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Wednesday, March 26, 2008

No New News ...

...except perhaps this from The Advocate more than a year ago:

Major development on the cards
Web Posted - Mon Jun 04 2007
By Shawn Cumberbatch

CORPORATE giant CLICO is about to start a more than $212 million transformation of Barbados south-east corridor with the full backing of Government.

Prime Minister Owen Arthur also made it clear that no amount of political provocation would make his near 13-year-old administration engage in whimsical and other vicious relations with the company headed by Leroy Parris. The CLICO Group has interests in insurance, construction, is a major land owner in St. John and is now venturing into the tourism and hospitality sector in a big way.

Arthur announced that by September a massive $200 million restoration of Sam Lords Castle, St. Philip including a 250-room five star hotel and conference facility, plus 200 condominiums would be started by the entity.

Next door in St. John would be the $12 million Villa Nova hotel, with plans awaiting approval for the construction of a 45-unit community there, he added.

Thats not all for that rural parish, however. CLICO has also proposed a golf development along with recreational facilities and condominiums on 300 acres of Government land at Bath, to serve both Barbadians and those who will be holidaying at Villa Nova and Sam Lords.

Addressing management and staff of the Trinidad-owned company during its group awards gala 2005 and 2006 at Sherbourne Conference Centre on Saturday night, the Prime Minister said the region comprising St. John, St. Joseph and St. Philip was the new frontier of development in Barbados.

The west and south coasts were saturated, certainly in terms of the availability of new areas of expansion, he noted.

Each of these [CLICO projects[ falls squarely with Governments development plan for Barbados and particularly the south-east sector.

The regeneration and new growth that will blossom as a result of these developments will be far-reaching, providing considerable employment, new earning capacity and important structures that will service us well long into the future, he said.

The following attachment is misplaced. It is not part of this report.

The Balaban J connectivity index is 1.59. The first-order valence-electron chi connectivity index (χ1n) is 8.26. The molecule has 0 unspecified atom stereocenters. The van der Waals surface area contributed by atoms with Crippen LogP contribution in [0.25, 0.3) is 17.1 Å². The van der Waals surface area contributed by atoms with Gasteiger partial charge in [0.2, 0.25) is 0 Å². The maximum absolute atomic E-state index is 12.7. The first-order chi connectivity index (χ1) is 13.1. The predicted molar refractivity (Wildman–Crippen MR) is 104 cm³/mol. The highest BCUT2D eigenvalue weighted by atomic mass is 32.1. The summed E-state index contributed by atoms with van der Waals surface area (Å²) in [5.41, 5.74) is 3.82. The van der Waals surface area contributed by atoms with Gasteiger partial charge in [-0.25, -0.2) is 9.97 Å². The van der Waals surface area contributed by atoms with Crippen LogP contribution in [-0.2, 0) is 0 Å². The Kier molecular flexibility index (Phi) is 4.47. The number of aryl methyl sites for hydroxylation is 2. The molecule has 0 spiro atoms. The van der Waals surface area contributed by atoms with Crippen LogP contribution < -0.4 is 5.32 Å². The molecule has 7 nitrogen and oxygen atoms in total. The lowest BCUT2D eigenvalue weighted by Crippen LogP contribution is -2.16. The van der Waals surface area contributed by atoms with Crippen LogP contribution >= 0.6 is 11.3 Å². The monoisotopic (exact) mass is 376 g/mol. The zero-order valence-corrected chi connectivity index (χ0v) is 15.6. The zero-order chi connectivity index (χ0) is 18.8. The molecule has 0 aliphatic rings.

Arthur, who was addressing CLICOs management and staff for only the second time in 20 years, said with its substantial landholding acquisitions of Villa Nova and Sam Lords, in addition to a slate of planned projects, CLICO was poised to play a critical role in this countrys development. He also urged other private sector capital investment to follow this future path and take hold of the vast opportunities and modernising of the south-east corridor of Barbados.

The spectacular vistas of St. John, St. Joseph, and St. Philip lend themselves to a wide variety of activities. There is also a need to bring the same level of services and infrastructure enjoyed by the rest of Barbados to these parishes, some of which, like St. Philip, already have substantial residential communities, the Minister of Finance noted.

Governments chief spokesman said the $35 million roadwork programme recently launched in St. Philip was a major signal it was committed to providing the infrastructure to facilitate investment along with the policy framework to stimulate economic activity in the south-east of Barbados. Arthur said Govern-ment would continue to provide the enabling environment allowing companies like CLICO to flourish and further develop the country.

He pledged to stick to his stance communicated at a meeting with the companys top brass following the 1994 General Election, in which he stated no intention of seeking to influence its personnel affairs, nor its operations, and that I was anxious to do everything within the power of the Prime Minister of Barbados to ensure its successful development.

No political provocation can or will cause me to deviate from this position, which has been scrupulously followed, he promised.

I want us to avoid the unfortunate circumstances of so many other better endowed nations, which have failed to realise their potential because of the prevalence and practice of unsound policies, but especially so, because of the deplorable penchant by Governments to engage in whimsical and other vicious relations with their citizens, enterprises and the institutions of the civil society, he stated.

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